1. ## Domain Of Functions

Hello Everybody ,

I am working on some exercises here , about the domains of some given functions , but my solutions differ than the book ones... Am i wrong in something or the book has indeed mistakes ???

Asks for the domain of the function : f(x) = logx4

The solution it gives me is : D(f) = (0,1)u(1,-oo).

Firstly , why (1,-oo)? i think it's obviously a mistake , what's your opinion?

Also , do i really need (0,1) wouldn't it be better if i only had D(f) = (1,+oo) ?

2. Originally Posted by Homo-Sapiens
Hello Everybody ,

I am working on some exercises here , about the domains of some given functions , but my solutions differ than the book ones... Am i wrong in something or the book has indeed mistakes ???

Asks for the domain of the function : f(x) = logx4

The solution it gives me is : D(f) = (0,1)u(1,-oo).

Firstly , why (1,-oo)? i think it's obviously a mistake , what's your opinion?

Also , do i really need (0,1) wouldn't it be better if i only had D(f) = (1,+oo) ?

$f(x) = \log_x(4)$

$x$ is the base of the logarithm ... the base of a log can be any positive value other than 1

$x \in (0,1) \cup (1,\infty)
$

in my opinion, it's a typo.

There are a lot of typo's then, since :
- intervals are written with square brackets for real intervals, and braces for integer intervals, but never round brackets.
- infinities are conventionally always excluded from intervals.

4. Originally Posted by Bacterius
There are a lot of typo's then, since :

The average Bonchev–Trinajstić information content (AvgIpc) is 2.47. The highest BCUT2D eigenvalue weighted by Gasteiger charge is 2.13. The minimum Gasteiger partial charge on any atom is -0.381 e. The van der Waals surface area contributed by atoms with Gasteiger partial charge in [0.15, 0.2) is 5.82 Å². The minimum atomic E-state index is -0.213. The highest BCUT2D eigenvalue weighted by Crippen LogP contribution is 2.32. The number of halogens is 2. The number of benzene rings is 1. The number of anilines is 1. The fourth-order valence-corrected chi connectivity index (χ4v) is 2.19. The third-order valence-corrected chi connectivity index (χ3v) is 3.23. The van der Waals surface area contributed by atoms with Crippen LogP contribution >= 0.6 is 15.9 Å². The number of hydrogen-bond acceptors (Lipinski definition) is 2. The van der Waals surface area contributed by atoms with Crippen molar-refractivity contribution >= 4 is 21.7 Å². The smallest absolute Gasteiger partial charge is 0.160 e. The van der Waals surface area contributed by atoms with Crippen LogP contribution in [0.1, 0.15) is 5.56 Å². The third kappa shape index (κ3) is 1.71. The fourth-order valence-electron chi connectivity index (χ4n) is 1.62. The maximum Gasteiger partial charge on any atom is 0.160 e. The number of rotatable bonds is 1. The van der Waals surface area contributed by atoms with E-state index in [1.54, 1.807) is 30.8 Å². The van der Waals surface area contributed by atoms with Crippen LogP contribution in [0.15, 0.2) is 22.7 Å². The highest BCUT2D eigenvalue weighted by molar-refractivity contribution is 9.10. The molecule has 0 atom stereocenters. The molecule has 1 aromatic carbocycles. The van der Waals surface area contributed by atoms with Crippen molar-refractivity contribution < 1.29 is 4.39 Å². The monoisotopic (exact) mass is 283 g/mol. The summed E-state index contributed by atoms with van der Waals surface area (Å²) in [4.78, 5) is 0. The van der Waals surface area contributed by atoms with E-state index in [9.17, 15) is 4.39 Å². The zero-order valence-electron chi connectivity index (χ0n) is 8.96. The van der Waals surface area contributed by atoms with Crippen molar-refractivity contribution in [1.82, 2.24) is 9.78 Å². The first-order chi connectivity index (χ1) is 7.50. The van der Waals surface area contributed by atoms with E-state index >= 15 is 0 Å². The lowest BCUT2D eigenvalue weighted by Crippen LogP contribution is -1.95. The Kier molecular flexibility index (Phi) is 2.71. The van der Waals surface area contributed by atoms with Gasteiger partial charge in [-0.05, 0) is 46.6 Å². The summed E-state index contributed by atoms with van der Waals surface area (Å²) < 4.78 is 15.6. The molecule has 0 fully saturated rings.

- intervals are written with square brackets for real intervals, and braces for integer intervals, but never round brackets.
Definitely not...

$[-1,1] = \{x \in \mathbb{R} : -1 \leq x \leq 1\}$
While
$(-1,1] = \{x \in \mathbb{R} : -1 < x \leq 1\}$
And
$(-1,1) =\{x \in \mathbb{R} : -1 < x < 1\}$

That is, square brackets indicate inclusion of the end point, while round brackets do not.

- infinities are conventionally always excluded from intervals.
This is also incorrect. The notation $(a,\infty ), (-\infty, \infty ), (-\infty, b]$ is very commonly used.

Skeeter is correct, I believe... there seems to be a typo. Also,

Also , do i really need (0,1) wouldn't it be better if i only had D(f) = (1,+oo) ?
This is not a question of need... It is a question of "can I substitute these values of x to the equation such that it would still hold?"
In this case (for the interval (0,1)), the answer is yes, so it must be included in the answer.

Then conventions are not exactly "conventions". From where I come (France), we write :

4 < x <= 5 -> x C ]4; 5]

(C is "belongs to", but I have to read this tex tutorial)

And : 3 <= x -> x C [3; +inf[
And : x > 9 -> x C ]-inf; 9[
And for R -> ]-inf; +inf[

Of course, "inf" is the rotated 8, but again the tex tutorial is waiting for me.

I guess the exclude bracket (]-inf) is equivalent to your round bracket ((inf), is that right ? If so then mea culpa, I don't know all math writing in english countries yet since I just moved some weeks ago. I'm only willing to learn but this is going to take some time though.

6. In which countries does this notation apply ? (just to know)